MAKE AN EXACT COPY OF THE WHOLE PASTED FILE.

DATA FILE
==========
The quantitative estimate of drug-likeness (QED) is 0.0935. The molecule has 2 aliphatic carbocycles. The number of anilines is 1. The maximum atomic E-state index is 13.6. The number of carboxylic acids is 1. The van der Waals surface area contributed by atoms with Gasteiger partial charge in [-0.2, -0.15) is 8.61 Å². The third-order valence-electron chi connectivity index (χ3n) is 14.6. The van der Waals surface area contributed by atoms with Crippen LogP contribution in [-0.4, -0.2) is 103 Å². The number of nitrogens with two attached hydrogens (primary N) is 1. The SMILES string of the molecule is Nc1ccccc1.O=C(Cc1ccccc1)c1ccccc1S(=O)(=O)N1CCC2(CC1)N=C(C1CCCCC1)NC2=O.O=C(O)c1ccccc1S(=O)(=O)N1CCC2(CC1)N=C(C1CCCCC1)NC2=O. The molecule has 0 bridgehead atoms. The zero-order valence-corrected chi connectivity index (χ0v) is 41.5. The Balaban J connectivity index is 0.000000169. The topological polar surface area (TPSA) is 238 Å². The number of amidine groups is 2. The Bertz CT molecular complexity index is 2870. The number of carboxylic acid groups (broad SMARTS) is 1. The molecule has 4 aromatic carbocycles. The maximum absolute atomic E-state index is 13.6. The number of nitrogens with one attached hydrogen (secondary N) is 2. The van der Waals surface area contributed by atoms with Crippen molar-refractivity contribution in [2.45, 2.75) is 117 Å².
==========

The quantitative estimate of drug-likeness (QED) is 0.0935. The molecule has 2 aliphatic carbocycles. The number of anilines is 1. The maximum atomic E-state index is 13.6. The number of carboxylic acids is 1. The van der Waals surface area contributed by atoms with Gasteiger partial charge in [-0.2, -0.15) is 8.61 Å². The third-order valence-electron chi connectivity index (χ3n) is 14.6. The van der Waals surface area contributed by atoms with Crippen LogP contribution in [-0.4, -0.2) is 103 Å². The number of nitrogens with two attached hydrogens (primary N) is 1. The SMILES string of the molecule is Nc1ccccc1.O=C(Cc1ccccc1)c1ccccc1S(=O)(=O)N1CCC2(CC1)N=C(C1CCCCC1)NC2=O.O=C(O)c1ccccc1S(=O)(=O)N1CCC2(CC1)N=C(C1CCCCC1)NC2=O. The molecule has 0 bridgehead atoms. The zero-order valence-corrected chi connectivity index (χ0v) is 41.5. The Balaban J connectivity index is 0.000000169. The topological polar surface area (TPSA) is 238 Å². The number of amidine groups is 2. The Bertz CT molecular complexity index is 2870. The number of carboxylic acid groups (broad SMARTS) is 1. The molecule has 4 aromatic carbocycles. The maximum absolute atomic E-state index is 13.6. The number of nitrogens with one attached hydrogen (secondary N) is 2. The van der Waals surface area contributed by atoms with Crippen molar-refractivity contribution in [2.45, 2.75) is 117 Å².